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Mar 1, 2013

Good Communication

MaryAnn Gaver

    Today, you're working to coordinate lessons, manage the household and see that your children are properly fed, taught and nurtured.  You've got a lot going on!

     Before everyone starts school, you decide to have the kids do chores.  And that requires the need to communicate.

    What happens when you ask your little one to fold towels?  What's the response when you ask your teenager to take out the trash?

    May I suggest that we take a cue from aircraft controllers and pilots?  Their normal protocol includes making a request -- then receiving confirmation that the request was heard and will be carried out. 

Flight Controller:  "Cessna 577 Juliet, turn to 270 degrees. Maintain altitude of 3,500 feet."

Pilot:  "577 Juliet turning 270 degrees, maintaining altitude of 3,500 feet."

     

     So, when you ask your child to do something, suggest that they give you some kind of response whether it's "No problem, Mom." -- or "Okay, I'll take care of the trash."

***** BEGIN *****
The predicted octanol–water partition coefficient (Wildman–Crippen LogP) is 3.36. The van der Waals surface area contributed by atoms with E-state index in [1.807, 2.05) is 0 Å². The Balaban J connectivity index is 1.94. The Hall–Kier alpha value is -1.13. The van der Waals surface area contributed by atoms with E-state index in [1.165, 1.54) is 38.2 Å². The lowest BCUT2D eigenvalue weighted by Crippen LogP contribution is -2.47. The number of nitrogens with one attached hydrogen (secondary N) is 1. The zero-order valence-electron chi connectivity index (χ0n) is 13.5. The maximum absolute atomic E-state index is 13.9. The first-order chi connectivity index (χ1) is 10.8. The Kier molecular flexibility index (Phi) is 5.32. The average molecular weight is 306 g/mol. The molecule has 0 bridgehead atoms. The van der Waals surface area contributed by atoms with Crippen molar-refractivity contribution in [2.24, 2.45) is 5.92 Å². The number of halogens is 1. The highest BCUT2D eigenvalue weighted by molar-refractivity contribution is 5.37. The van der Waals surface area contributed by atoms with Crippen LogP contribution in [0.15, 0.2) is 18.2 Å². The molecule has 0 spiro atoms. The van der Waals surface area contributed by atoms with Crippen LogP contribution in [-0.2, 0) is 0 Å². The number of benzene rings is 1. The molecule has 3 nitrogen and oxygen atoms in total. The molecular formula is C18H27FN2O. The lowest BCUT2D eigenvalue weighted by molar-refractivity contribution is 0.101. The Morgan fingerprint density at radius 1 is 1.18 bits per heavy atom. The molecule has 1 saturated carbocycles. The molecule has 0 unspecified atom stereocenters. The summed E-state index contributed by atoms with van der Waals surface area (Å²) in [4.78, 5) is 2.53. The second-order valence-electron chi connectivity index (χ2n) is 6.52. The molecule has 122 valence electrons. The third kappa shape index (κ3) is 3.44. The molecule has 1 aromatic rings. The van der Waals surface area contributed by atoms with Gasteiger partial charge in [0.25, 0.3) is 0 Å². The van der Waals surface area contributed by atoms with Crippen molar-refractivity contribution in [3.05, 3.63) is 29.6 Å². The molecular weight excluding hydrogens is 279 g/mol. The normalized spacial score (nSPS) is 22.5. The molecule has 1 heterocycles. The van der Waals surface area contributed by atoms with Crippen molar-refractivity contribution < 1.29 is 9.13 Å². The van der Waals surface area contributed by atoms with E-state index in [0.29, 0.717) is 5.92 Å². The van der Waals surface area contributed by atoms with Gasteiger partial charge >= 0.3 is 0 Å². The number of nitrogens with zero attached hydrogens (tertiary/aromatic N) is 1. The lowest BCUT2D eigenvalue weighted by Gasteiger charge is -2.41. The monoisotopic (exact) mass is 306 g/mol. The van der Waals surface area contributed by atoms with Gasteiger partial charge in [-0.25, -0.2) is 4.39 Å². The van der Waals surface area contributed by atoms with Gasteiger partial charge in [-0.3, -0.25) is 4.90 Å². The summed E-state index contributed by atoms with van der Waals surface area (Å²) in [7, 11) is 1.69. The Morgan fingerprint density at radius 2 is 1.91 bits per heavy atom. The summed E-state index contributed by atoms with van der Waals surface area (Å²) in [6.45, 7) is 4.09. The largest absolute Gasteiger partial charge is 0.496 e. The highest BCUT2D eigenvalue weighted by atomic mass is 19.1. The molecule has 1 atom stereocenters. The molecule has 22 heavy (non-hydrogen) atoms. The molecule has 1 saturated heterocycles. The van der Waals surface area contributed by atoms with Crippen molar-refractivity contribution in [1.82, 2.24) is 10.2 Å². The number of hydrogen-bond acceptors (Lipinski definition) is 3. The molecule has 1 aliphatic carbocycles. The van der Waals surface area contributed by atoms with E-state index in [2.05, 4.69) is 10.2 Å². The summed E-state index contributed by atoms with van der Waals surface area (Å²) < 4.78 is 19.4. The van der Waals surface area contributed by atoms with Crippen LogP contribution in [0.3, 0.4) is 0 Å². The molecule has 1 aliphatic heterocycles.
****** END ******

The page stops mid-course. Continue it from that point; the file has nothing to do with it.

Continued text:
As the daughter of a pilot, I spent my fair share of girlhood days around airplanes, airports and garages that smelled like gasoline and grease.  My dad was an Aircraft Maintenance Specialist with NavAir.  A consummate master of mechanics and engines, he flew (on his own, not commercially) for fifty years. 

    The five of us kids took turns flying with dad on Saturdays.  The best part was when I got to sit up front in the right seat, put my hands on the controls and pretend to be Amelia Earhart.  I pictured wearing the white scarf and having her curly hair.

   I looked left to see my dad's huge, rugged, weather-beaten hands on the controls.  Before taxiing the Stinson (N97316), he commanded  "CLEAR  PROP!" 

   It was exhilarating to gain speed and clear the trees.  Davis Airport (or Field) in Laytonsville, MD had no tower, controller or decent runway, but I always loved flying out of that little air field.  I was with Dad, and I was flying!  Soaring!

   During our eleven years of homeschooling, I required the guys to do a lot of chores around the house.  And I always insisted that they communicate with me as I made requests.  It worked well after lots of training.

   

    Request from Two Oaks Tower:  "Cessna Romeo, expedite your turnoff at the next available taxi-way."

    The response?  "Right away, Mom."   

     Have a great day.  God bless you!  Remember, your role as a mom is so important. 

     love,

     MaryAnn

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